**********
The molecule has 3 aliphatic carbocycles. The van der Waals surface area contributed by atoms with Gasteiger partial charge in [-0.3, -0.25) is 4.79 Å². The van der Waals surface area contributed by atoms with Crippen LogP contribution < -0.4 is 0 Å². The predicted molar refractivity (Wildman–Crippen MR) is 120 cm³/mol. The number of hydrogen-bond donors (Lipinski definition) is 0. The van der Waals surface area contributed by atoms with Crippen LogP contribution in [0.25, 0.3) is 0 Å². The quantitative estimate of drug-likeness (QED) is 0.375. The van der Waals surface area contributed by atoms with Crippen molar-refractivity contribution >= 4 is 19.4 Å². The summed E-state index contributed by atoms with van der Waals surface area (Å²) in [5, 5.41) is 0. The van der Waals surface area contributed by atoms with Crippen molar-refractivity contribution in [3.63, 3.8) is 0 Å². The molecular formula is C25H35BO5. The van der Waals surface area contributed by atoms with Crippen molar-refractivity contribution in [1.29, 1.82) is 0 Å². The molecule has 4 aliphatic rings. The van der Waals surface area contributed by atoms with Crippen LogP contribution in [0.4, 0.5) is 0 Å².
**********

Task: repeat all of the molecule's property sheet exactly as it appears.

The molecule has 3 aliphatic carbocycles. The van der Waals surface area contributed by atoms with Gasteiger partial charge in [-0.3, -0.25) is 4.79 Å². The van der Waals surface area contributed by atoms with Crippen LogP contribution < -0.4 is 0 Å². The predicted molar refractivity (Wildman–Crippen MR) is 120 cm³/mol. The number of hydrogen-bond donors (Lipinski definition) is 0. The van der Waals surface area contributed by atoms with Crippen LogP contribution in [0.25, 0.3) is 0 Å². The quantitative estimate of drug-likeness (QED) is 0.375. The van der Waals surface area contributed by atoms with Crippen molar-refractivity contribution >= 4 is 19.4 Å². The summed E-state index contributed by atoms with van der Waals surface area (Å²) in [5, 5.41) is 0. The van der Waals surface area contributed by atoms with Crippen molar-refractivity contribution in [3.63, 3.8) is 0 Å². The molecular formula is C25H35BO5. The van der Waals surface area contributed by atoms with Crippen molar-refractivity contribution in [1.29, 1.82) is 0 Å². The molecule has 4 aliphatic rings. The van der Waals surface area contributed by atoms with Crippen LogP contribution in [0.4, 0.5) is 0 Å².